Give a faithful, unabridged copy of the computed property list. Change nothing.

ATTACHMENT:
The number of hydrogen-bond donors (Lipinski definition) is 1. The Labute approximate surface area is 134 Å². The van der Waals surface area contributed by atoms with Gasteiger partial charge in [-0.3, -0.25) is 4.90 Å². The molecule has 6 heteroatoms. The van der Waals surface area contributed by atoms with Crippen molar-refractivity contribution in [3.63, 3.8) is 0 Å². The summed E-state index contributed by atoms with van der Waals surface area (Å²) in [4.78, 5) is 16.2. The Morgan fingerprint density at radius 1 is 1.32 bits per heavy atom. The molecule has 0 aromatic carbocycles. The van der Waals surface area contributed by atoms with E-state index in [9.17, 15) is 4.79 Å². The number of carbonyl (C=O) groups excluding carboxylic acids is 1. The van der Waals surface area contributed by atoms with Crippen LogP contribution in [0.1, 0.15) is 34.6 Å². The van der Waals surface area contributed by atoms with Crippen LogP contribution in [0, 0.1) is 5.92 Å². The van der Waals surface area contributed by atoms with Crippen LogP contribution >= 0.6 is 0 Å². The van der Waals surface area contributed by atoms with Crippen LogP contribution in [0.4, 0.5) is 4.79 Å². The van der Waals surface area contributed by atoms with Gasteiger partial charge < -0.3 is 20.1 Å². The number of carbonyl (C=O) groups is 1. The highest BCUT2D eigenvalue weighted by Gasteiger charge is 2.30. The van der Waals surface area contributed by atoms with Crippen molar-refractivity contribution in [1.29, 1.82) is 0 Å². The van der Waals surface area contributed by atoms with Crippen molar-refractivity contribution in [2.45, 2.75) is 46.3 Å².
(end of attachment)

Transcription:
The number of hydrogen-bond donors (Lipinski definition) is 1. The Labute approximate surface area is 134 Å². The van der Waals surface area contributed by atoms with Gasteiger partial charge in [-0.3, -0.25) is 4.90 Å². The molecule has 6 heteroatoms. The van der Waals surface area contributed by atoms with Crippen molar-refractivity contribution in [3.63, 3.8) is 0 Å². The summed E-state index contributed by atoms with van der Waals surface area (Å²) in [4.78, 5) is 16.2. The Morgan fingerprint density at radius 1 is 1.32 bits per heavy atom. The molecule has 0 aromatic carbocycles. The van der Waals surface area contributed by atoms with E-state index in [9.17, 15) is 4.79 Å². The number of carbonyl (C=O) groups excluding carboxylic acids is 1. The van der Waals surface area contributed by atoms with Crippen LogP contribution in [0.1, 0.15) is 34.6 Å². The van der Waals surface area contributed by atoms with Crippen LogP contribution in [0, 0.1) is 5.92 Å². The van der Waals surface area contributed by atoms with Crippen LogP contribution >= 0.6 is 0 Å². The van der Waals surface area contributed by atoms with Crippen LogP contribution in [0.4, 0.5) is 4.79 Å². The van der Waals surface area contributed by atoms with Gasteiger partial charge < -0.3 is 20.1 Å². The number of carbonyl (C=O) groups is 1. The highest BCUT2D eigenvalue weighted by Gasteiger charge is 2.30. The van der Waals surface area contributed by atoms with Crippen molar-refractivity contribution in [1.29, 1.82) is 0 Å². The van der Waals surface area contributed by atoms with Crippen molar-refractivity contribution in [2.45, 2.75) is 46.3 Å².